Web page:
Service of Thanksgiving at the Conclusion of the Call of James Kenneth Echols
The following sermon was preached by Jonathan Strandjord, director for educational partnerships, Congregational and Synodical Mission Unit of the ELCA, in Augustana Chapel at the Lutheran School of Theology at Chicago on Friday, November 11, 2011.
Listen to the lecture by clicking on the "play arrow" above.
It is a great privilege to preach at this service where we honor and give thanks for James and Donna Echols. It is also deeply humbling. For this occasion deserves a much more articulate preacher; this day calls for a wiser theologian who can explicate more profoundly the significance of this moment in the life of James, of Donna, of LSTC, and of the church.
But though I’m not equal to the task, I’m still glad to be here--and even to have this role. For I am deeply grateful to James Kenneth Echols for his long, fruitful years of service as the president of LSTC, years which have included some of the most challenging times for the work of theological education in North America (exceeded perhaps only by the Civil War and the Great Depression).
I’m also grateful to have this set of scripture texts before us—especially the passage from John’s gospel. For in addition to the fact that it is so fitting for this occasion, it also has personal resonance: this was the gospel lesson at my ordination service many, many years ago. It meant a great deal to me then—and has come to mean much, much more over time.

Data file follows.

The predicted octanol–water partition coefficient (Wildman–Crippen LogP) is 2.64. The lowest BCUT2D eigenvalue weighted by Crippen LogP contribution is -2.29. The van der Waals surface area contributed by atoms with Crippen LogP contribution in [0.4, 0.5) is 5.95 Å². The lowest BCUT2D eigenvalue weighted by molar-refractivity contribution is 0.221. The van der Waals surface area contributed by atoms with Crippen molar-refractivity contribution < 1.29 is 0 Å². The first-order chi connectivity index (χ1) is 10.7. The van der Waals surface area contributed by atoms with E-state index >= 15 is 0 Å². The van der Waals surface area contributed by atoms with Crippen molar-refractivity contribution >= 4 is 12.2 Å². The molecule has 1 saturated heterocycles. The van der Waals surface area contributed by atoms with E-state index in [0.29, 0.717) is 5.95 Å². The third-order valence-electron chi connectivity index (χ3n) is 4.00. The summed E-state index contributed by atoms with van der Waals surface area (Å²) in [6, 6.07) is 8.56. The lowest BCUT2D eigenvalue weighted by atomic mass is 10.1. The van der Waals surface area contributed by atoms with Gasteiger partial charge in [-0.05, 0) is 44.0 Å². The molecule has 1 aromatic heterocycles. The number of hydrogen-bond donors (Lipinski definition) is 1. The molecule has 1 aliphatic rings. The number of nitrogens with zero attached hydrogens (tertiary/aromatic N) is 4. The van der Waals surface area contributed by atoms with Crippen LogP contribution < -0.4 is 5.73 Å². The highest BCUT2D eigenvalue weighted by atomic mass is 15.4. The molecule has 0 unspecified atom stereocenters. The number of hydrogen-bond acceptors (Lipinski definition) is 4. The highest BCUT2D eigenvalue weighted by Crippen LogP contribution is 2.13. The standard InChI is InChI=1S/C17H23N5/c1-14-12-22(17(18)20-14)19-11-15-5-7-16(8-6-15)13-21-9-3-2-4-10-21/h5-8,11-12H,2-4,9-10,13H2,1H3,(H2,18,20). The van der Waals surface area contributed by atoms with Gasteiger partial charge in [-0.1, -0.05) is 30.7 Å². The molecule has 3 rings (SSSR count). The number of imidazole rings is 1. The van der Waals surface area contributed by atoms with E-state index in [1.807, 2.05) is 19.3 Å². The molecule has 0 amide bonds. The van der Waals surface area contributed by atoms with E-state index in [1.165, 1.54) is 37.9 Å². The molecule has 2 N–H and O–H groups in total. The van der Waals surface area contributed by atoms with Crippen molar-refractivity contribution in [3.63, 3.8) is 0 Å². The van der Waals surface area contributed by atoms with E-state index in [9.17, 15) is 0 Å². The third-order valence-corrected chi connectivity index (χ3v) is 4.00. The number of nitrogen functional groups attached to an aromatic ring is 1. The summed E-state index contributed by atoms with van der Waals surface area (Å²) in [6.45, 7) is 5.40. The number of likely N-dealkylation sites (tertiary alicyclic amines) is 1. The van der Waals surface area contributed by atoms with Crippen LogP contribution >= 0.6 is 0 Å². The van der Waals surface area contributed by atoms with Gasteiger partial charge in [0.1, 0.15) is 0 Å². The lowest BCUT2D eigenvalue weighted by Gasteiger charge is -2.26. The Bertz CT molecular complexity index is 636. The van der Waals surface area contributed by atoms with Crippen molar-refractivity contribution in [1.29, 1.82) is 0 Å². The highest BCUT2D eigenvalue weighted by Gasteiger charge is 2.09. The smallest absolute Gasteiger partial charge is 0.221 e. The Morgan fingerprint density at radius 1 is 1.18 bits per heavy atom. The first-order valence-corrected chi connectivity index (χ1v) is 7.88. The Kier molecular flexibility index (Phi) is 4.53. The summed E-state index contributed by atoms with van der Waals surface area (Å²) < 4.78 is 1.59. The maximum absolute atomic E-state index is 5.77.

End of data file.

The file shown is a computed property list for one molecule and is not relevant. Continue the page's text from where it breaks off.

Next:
This handful of verses is rich—especially if we pay close attention to the very first phrase: “When they had finished breakfast . . . .” . We shouldn’t rush by these words; they’re absolutely crucial. They put this dialogue between Jesus and Simon Peter into context and open up the depth dimension of God’s action.
This dialogue happens after breakfast—in the morning. And it’s been quite a night. Hours and hours of fishing yielding nothing but empty nets. Now recreational fishermen may deal with getting skunked by talking about “how great it is just to be out here.” But Peter’s a professional—this is not a pastime or a sport; no fish means rotten trip. There’s nothing to eat or sell. And working with nets is hard, heavy work that almost always results in hours of net repair the next day. Fishing in the dark makes it easier to fool the fish—they can’t see the nets. But it’s tough to handle the gear at night without ending up with tangles and snags—even more repairs. I’ve lived in a fishing port and worked some summers on docks and boats. Based on that experience, I’m guessing that echoing across the Sea of Galilee that night you could hear swearing.
But then comes dawn with some big surprises:
- Jesus stands on the shore and calls out to ask if they’ve caught anything. When they say “No”, he directs them to cast the net on the right side of the boat. While they don’t recognize him, they do as he says—and suddenly, a huge catch (153 big ones): abundance.
- The Beloved disciple recognizes this stranger on the shore as none other than the risen Lord, Peter jumps overboard and swims to shore, leaving his boat and this catch of a lifetime. The other six disciples tow the full net to shore where they see a charcoal fire with a fish and bread already there. Jesus asks for some of the fish and then calls them to breakfast—taking the bread, giving it to them and doing the same with the fish.